The size of the shadow, or apparent size of a RBC (DRBC app), is thus given by the product of Vscan, by TRBC:
Therefore, if VRBC real < Vscan, then DRBC app ≈ DRBCreal. Otherwise the apparent RBC size will be different from the RBC size. More precisely, DRBC app is larger than DRBCreal when scanning is performed in the same direction as RBC flow (VRBC > 0), and smaller than DRBCreal when scanning is opposite to the flow (VRBC < 0) (Figures 1A,B). If the scanning direction is the same as the RBC flow, for large VRBC real, the scanning system will have difficulties to overtake RBCs, and DRBC app increases toward the infinite. The length of the scanned segment also sets a limit to the apparent size of RBCs. For all these reasons, scanning opposite to the direction of the RBC flow will allow accessing a larger range of RBC velocities than in the same direction as the RBC flow (Figure 1C).
As DRBCreal varies depending on RBC orientation and vessel size, VRBC cannot be estimated directly from Eq. 2. Thus measuring RBC speed requires visualizing the shadow at least on two successive lines of the space-time image obtained.
Apparent RBC Velocity and True RBC Velocity
RBC velocity is usually calculated as the ratio of the displacement of the RBC from one line to the successive one ΔXmov divided by Tline, the time to acquire one line (Figure 2A). We will call this value the “apparent velocity” (VRBCapp):
Figure 2. Unbiased measurement of RBC velocity. (A) Standard analysis used to calculate the apparent velocity of a RBC (VRBCapp) in space-time images. Scheme of the image parameters. VRBCapp is the inverse of the slope of the shadow made by the RBC (angle α), which corresponds the ratio of the distance traveled by the RBC between two successive lines (ΔXRBC) divided by the time step between two lines (Tline). (B) New analysis considering individual pixel time to calculate real velocity (VRBCreal). Top: scheme of the image parameters taking into account that each pixel within a line is acquired at a different time during scanning. The time step between two consecutive pixels (Tpixel) depends on the pixel size (Xpixel) and scan velocity (Vscan). Therefore, the time to move by ΔXmov from a line to the following one is actually Tline + ΔXmov/Vscan. As a consequence, VRBCreal depends not only on Tline and ΔXmov but also on Vscan as described by Eqs 5 and 6. These equations can be reformulated to calculate the anterograde apparent velocity of RBCs (VRBCAA) and the retrograde apparent velocity of RBCs (VRBCAR) as described by Eqs 7a,b. (C) VRBCreal diverges from VRBCapp when VRBCreal ≥ 1 mm/s. VRBCapp was calculated from Eq. 7 and plot versus VRBCreal for a range of Vscan. (D) The error made by using VRBCapp instead of VRBC can reach 10s of percent. The error made by using VRBCapp instead of VRBC was calculated as (VRBCreal – VRBCapp)/VRBCreal using Eq. 7 and plot versus exact VRBC for a range Vscan. Inset: enlargement of the plot initial part. (E) Anterograde scanning overestimates RBC velocity whereas retrograde scanning underestimates velocity. VRBCAA and VRBCAR were calculated from Eqs 7a,b and plot versus VRBCreal for Vscan = 10 mm/s.
Tline is the sum of the time to scan the vessel segment, an eventual time to scan a region outside of the vessel and the time needed by the scanning system to “fly back” to the initial point of the scanned segment. The apparent velocity of a RBC corresponds to the inverse of the slope of the stripe it leaves on a space-time image (Figure 2A):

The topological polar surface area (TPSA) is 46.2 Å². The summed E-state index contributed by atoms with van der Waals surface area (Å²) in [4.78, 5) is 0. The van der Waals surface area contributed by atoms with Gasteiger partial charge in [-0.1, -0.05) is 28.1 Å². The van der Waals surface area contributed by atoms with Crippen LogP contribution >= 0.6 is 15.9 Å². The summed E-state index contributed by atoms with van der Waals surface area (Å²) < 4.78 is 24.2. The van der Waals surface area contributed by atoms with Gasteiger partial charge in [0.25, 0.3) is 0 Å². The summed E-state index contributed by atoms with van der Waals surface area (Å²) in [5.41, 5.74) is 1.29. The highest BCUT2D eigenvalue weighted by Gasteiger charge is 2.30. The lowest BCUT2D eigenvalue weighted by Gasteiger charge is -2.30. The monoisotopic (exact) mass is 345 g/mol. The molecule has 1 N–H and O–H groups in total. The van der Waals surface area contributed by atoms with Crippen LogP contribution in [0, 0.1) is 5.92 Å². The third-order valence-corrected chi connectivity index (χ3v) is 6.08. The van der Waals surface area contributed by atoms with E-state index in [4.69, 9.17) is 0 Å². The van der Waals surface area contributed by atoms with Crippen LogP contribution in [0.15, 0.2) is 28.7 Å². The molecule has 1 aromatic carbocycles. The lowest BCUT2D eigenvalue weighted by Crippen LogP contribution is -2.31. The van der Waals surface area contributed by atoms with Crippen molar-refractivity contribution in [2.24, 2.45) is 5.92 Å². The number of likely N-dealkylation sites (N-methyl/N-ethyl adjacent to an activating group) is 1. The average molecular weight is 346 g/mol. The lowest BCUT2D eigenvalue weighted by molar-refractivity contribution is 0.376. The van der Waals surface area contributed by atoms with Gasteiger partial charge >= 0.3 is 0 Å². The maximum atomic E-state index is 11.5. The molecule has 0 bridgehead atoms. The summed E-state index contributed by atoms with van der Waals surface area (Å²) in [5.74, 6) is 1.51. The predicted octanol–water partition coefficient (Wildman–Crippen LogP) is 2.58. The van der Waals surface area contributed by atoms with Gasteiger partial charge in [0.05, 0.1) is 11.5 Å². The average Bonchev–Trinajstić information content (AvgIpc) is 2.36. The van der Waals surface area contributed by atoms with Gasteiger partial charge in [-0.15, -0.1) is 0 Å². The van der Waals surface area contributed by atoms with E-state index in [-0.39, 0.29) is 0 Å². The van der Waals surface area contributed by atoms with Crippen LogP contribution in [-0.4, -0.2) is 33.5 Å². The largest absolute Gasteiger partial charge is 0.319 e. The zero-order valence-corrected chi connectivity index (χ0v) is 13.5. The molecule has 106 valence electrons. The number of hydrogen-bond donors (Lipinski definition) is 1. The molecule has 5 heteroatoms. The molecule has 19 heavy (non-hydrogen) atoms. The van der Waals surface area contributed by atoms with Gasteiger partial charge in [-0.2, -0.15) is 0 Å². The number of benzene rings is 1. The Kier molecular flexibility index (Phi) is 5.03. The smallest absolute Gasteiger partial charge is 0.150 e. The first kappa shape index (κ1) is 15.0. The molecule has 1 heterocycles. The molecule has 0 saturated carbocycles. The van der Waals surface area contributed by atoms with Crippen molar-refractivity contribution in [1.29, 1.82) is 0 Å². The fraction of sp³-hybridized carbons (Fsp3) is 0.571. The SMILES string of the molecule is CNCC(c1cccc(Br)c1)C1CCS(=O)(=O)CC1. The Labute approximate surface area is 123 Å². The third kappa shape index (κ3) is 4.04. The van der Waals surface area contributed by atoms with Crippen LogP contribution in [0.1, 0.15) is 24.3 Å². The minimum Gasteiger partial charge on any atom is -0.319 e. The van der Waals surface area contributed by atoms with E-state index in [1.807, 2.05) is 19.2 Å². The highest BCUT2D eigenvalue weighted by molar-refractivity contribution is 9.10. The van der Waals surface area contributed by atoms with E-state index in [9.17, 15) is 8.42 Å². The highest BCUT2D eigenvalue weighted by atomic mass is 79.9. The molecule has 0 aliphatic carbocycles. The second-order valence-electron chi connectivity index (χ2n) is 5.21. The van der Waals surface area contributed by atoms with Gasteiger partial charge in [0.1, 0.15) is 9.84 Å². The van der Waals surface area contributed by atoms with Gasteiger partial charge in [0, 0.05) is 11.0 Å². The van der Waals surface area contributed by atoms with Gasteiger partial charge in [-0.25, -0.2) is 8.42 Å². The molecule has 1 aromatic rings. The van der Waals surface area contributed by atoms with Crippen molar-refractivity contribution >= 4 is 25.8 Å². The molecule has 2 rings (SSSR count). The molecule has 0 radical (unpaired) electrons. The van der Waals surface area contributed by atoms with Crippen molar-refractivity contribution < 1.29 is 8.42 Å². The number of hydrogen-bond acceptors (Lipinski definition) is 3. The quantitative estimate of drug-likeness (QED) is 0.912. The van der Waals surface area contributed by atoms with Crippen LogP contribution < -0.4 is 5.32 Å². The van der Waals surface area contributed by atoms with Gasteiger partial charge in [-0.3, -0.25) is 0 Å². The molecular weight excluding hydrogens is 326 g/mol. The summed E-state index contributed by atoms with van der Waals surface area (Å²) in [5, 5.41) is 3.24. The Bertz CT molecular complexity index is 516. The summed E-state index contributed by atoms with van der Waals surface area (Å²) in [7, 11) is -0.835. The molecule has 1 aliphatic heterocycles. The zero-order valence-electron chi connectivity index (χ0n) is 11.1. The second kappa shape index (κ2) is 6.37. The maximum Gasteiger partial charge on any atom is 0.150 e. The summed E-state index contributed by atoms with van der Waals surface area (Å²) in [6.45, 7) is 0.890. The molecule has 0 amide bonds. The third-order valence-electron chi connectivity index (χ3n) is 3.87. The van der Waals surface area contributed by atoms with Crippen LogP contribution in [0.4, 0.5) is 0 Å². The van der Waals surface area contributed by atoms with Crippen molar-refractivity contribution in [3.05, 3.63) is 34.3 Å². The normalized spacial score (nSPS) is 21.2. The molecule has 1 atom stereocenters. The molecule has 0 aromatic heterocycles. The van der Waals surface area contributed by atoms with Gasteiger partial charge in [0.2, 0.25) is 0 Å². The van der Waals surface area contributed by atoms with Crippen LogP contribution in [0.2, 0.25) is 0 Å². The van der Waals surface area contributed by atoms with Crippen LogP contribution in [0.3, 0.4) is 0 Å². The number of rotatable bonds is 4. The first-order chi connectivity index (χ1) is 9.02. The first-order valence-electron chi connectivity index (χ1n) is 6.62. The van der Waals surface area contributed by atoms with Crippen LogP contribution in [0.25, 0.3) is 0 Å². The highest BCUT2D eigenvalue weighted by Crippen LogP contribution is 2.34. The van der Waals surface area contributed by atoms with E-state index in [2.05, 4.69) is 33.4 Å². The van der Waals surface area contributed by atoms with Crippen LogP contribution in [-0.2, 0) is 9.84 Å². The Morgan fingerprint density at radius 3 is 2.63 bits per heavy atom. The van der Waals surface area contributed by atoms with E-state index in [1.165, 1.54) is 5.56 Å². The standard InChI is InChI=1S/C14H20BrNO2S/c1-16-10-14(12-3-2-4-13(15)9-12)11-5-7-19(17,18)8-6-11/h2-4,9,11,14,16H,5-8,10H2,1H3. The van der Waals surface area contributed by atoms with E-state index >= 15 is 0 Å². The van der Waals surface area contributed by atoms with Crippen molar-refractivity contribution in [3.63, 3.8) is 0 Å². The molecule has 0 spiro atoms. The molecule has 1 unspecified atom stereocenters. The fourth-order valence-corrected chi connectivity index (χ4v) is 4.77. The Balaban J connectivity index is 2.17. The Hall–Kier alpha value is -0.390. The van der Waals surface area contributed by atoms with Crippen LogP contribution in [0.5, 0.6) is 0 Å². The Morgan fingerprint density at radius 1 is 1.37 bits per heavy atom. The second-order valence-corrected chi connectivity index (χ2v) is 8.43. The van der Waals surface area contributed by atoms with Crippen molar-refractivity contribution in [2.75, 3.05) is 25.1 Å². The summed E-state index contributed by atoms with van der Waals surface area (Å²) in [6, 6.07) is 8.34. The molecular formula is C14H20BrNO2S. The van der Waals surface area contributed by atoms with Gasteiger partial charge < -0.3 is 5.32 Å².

α being the angle made by the stripes and the horizontal line.
The mathematical model used in Eqs 3 and 4 would give the true RBC velocity if all pixels on a line were acquired at the same time, as with a camera. Nevertheless this is not the case with a scanning system, and that is why we call this velocity the “apparent velocity.” Indeed with a scanning system, pixels within each line are acquired at scanning speed. Therefore each pixel from each line of the space-time image is acquired at a different time. Two successive pixels are separated by Tpixel which is the ratio of the size of a pixel to the scanning system speed: Xpixel/Vscan (Figure 2B). Therefore, the time used by the RBC to move by ΔXmov from a line of the space-time image to the following one is actually Tline + ΔXmov/Vscan. As a consequence, the mathematical model to calculate the real velocity of RBCs with a scanning system is:
This can also be expressed as:
Therefore the real velocity of RBCs is different from their apparent velocity. Accurate measurement of RBC velocity requires correcting VRBCapp by a factor depending on the scanning velocity.
Eq. 6 can be reformulated as:
Furthermore, VRBC app depends on the scanning direction. Absolute values of VRBCapp for anterograde scanning, i.e., scanning in the same direction as flow (Vscan > 0), VRBC AA and retrograde scanning, i.e., scanning opposite to flow, VRBC AR will be defined as:
Anterograde scanning overestimates RBC velocity (VRBCapp > VRBCreal > 0), whereas retrograde scanning underestimates velocity (VRBCreal > | VRBCapp|) (Figure 2E). Furthermore, for a given RBC real velocity and a given scanning velocity, the error made by using the apparent speed instead of the real RBC speed is larger with anterograde scanning than with retrograde scanning. As a consequence accurate measurement of RBC velocity requires taking into account both scanning velocity and direction.
Anterograde and retrograde apparent velocities are directly related by the following equation:
Eq. 8 can be reformulated: